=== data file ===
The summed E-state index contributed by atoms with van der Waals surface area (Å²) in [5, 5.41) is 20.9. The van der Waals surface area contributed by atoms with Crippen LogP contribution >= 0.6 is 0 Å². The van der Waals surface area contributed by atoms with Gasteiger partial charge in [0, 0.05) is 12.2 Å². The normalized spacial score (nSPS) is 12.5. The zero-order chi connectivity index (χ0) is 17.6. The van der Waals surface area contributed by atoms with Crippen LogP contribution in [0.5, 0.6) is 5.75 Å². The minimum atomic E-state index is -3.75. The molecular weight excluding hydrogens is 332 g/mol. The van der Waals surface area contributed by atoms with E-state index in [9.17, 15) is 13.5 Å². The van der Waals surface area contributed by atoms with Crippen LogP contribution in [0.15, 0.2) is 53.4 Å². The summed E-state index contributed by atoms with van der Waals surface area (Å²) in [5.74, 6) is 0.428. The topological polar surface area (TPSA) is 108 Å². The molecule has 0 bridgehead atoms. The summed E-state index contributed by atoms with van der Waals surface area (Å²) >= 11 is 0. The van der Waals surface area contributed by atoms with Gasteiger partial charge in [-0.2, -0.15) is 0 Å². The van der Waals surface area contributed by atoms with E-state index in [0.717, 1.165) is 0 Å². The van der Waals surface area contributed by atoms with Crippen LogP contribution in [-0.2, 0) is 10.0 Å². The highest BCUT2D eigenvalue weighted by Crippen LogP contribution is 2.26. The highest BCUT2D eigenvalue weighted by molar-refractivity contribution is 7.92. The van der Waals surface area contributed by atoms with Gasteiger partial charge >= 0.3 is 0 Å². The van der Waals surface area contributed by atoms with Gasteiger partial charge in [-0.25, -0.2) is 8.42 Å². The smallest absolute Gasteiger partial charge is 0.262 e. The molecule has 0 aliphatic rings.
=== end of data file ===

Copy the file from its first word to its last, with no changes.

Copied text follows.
The summed E-state index contributed by atoms with van der Waals surface area (Å²) in [5, 5.41) is 20.9. The van der Waals surface area contributed by atoms with Crippen LogP contribution >= 0.6 is 0 Å². The van der Waals surface area contributed by atoms with Gasteiger partial charge in [0, 0.05) is 12.2 Å². The normalized spacial score (nSPS) is 12.5. The zero-order chi connectivity index (χ0) is 17.6. The van der Waals surface area contributed by atoms with Crippen LogP contribution in [0.5, 0.6) is 5.75 Å². The minimum atomic E-state index is -3.75. The molecular weight excluding hydrogens is 332 g/mol. The van der Waals surface area contributed by atoms with E-state index in [9.17, 15) is 13.5 Å². The van der Waals surface area contributed by atoms with Crippen LogP contribution in [0.15, 0.2) is 53.4 Å². The summed E-state index contributed by atoms with van der Waals surface area (Å²) in [5.74, 6) is 0.428. The topological polar surface area (TPSA) is 108 Å². The molecule has 0 bridgehead atoms. The summed E-state index contributed by atoms with van der Waals surface area (Å²) >= 11 is 0. The van der Waals surface area contributed by atoms with Gasteiger partial charge in [-0.2, -0.15) is 0 Å². The van der Waals surface area contributed by atoms with E-state index in [0.717, 1.165) is 0 Å². The van der Waals surface area contributed by atoms with Crippen LogP contribution in [-0.2, 0) is 10.0 Å². The highest BCUT2D eigenvalue weighted by Crippen LogP contribution is 2.26. The highest BCUT2D eigenvalue weighted by molar-refractivity contribution is 7.92. The van der Waals surface area contributed by atoms with Gasteiger partial charge >= 0.3 is 0 Å². The van der Waals surface area contributed by atoms with Gasteiger partial charge in [-0.25, -0.2) is 8.42 Å². The smallest absolute Gasteiger partial charge is 0.262 e. The molecule has 0 aliphatic rings.